Mur­der tale buried un­der fam­ily tree

Hawke's Bay Today - - LOCAL NEWS - By Linda Hall linda.hall@hbto­ How did you feel when you dis­cov­ered that some of your an­ces­tors were mur­dered? Tell us about the re­search What was the most fas­ci­nat­ing thing you learnt about New Zealand his­tory while you were do­ing your re­searc

■ Pur­ga­tory By Rosetta Al­lan Pen­guin, $30 When for­mer Hawke’s Bay woman Rosetta Al­lan dis­cov­ered four of her an­ces­tors had been mur­dered in 1865 in the set­tle­ment of Otahuhu (13km from Auck­land’s city cen­tre) and buried in the gar­den of their cot­tage, she de­cided to do a bit of in­ves­ti­gat­ing.

The re­sult is Pur­ga­tory, a haunt­ing tale of tragedy, poverty, love and de­ceit.

Steeped in New Zealand his­tory, the tale is partly told through the eyes of the one of the mur­dered boys.

Al­lan writes with warmth and flair, bring­ing her char­ac­ters (even the dead ones) to life on the pages.

I couldn’t de­cide if I liked or loathed one of the main char­ac­ters, James Stack. I started off feel­ing sorry for him but as the story un­folded I just couldn’t de­cide if he was good or bad.

Pur­ga­tory is one of those tales that stays with you long af­ter you have fin­ished read­ing it. The char­ac­ters will pop into your head un­bid­den and know­ing that the story is based on fact is ac­tu­ally quite haunt­ing.

I asked Rosetta Al­lan some ques­tions. ■

It was to­tally fas­ci­nat­ing. I had been try­ing to get my hands on the fam­ily tree for years. Fi­nally there it was, and right at the top was in­for­ma­tion about the first fam­ily to come out from Ire­land in 1840 – the Fin­negans.

Listed neatly were their names with dates of births, deaths and mar­riages, and next to four mem­bers were the words “mur­dered, Otahuhu Mur­ders 1865”, the mur­derer’s name and the date he was sent to the gal­lows in Mt Eden Stock­ade.

Within five min­utes my re­search had be­gun. ■

Ev­ery as­pect had to be re­searched, from what chil­dren played with at the time, to clothes, the mur­der trial, con­vict set­tle­ments, Ire­land’s potato blight, Mt Eden Stock­ade, the Waikato Wars, and the list went on and on. I felt buried in in­for­ma­tion, then came my cal­vary.

John Cochrane, a re­tired li­brar­ian from Welling­ton stream­lined my searches and found the right books and ar­ti­cles to read, Dick Ben­nett from the His­tor­i­cal So­ci­ety in Dublin helped me with his­tor­i­cal Dublin, and Bruce Cairns, who is cur­rently writ­ing a non-fic­tion ac­count of the 65th reg­i­ment in New Zealand, helped me with the Waikato Wars.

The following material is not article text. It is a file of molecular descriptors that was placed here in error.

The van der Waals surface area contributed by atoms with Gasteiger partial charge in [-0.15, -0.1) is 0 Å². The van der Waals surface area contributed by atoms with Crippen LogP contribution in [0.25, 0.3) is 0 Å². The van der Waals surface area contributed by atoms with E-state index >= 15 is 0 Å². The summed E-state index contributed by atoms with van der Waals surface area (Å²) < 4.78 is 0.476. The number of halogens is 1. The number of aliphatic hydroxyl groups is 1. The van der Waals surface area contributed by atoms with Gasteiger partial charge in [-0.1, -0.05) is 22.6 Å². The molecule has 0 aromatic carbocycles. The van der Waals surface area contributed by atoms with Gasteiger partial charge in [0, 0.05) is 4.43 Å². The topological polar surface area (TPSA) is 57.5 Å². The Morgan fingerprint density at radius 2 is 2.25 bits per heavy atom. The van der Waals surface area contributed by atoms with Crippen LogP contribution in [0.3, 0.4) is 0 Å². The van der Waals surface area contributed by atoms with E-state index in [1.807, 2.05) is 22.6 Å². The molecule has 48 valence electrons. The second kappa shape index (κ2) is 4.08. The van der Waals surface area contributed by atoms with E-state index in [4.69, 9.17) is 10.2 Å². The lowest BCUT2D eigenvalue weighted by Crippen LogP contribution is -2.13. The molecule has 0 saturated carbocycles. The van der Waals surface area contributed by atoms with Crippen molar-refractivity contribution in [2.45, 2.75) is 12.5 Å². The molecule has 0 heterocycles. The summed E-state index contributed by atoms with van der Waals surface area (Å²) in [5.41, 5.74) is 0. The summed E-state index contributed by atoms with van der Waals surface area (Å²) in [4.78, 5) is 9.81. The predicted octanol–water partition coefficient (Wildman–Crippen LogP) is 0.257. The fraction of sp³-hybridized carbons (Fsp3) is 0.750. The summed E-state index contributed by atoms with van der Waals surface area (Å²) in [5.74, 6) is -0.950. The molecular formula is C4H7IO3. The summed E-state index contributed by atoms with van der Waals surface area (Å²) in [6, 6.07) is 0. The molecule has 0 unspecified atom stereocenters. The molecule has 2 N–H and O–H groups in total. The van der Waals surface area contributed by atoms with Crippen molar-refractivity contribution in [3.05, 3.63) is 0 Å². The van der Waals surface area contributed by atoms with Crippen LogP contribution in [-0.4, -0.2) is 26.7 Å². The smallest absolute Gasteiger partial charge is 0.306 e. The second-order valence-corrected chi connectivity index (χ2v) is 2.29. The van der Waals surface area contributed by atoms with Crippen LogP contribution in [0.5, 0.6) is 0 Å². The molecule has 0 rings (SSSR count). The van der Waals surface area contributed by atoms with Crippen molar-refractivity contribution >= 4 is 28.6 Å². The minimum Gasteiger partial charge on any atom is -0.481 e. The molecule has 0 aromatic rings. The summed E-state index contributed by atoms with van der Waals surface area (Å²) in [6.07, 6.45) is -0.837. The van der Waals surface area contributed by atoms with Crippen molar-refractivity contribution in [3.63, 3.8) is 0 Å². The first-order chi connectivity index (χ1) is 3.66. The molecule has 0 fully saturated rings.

The knowl­edge and enthusiasm from these three men about the sub­ject mat­ter was so stim­u­lat­ing, it just kept pro­pel­ling me on. ■

For me it was the sense of dis­place­ment. While writ­ing the story of the Fin­negan and the Stack fam­i­lies, I was filled with a sense of loss. Not only had they lost their home­land to coloni­sa­tion, but their cul­ture had been driven un­der­ground, their re­li­gion re­jected, and the English had lit­er­ally at­tempted to starve them into obliv­ion. I saw par­al­lels be­tween the Ir­ish and the Maori in New Zealand, with one huge dif­fer­ence – the Ir­ish were half a world away from the land they once called home. ■

Not at all. The old­est Fin­negan son, Alex, went to the stock­ade the day be­fore the hang­ing and begged the al­leged mur­derer to tell him where his lit­tle brother John was buried. The man de­nied re­spon­si­bil­ity and re­fused to speak to any­one ex­cept a Catholic priest who took his last rites, who was un­der oath and could not re­peat what had been con­fessed.

The true mo­tive was never known, but there was some pretty damn­ing ev­i­dence in­clud­ing the forged deed of own­er­ship for the cot­tage that was found in the ac­cused man’s pocket, along with a strip of fab­ric from a woman’s dress. ■

To stick with one idea for two years was sig­nif­i­cant. Po­etry is some­thing you can dip in and out of – write some­thing one week and re­visit months later. The ded­i­ca­tion to stick at the story of was a com­pletely new dis­ci­pline for me. How­ever, I did find the con­straints and de­vices of po­etry pretty use­ful in­side the form of novel writ­ing. en­vi­ron­ment that en­cour­aged read­ing. A kind aunt once brought me a sto­ry­book for Christ­mas. I was mes­merised. I hid it un­der my mat­tress, but my sis­ter soon found it and cut it up for paper dolls. It wasn’t un­til I was in high school and I heard Ten­nyson’s poem The Lady of Shalott that some­thing ig­nited in me. But still it wasn’t un­til adult­hood that I be­came an avid reader. ■

A bot­tle of French cham­pagne with my hus­band at a lit­tle beach in Pt Chev where the dog is al­lowed to run around, blan­ket wrapped and rosy cheeked, watch­ing the sun go down in the west. Per­fect. ■

Novel num­ber two.


FAS­CI­NATED: Rosetta Al­lan search for her fam­ily tree led to a shock­ing dis­cov­ery.

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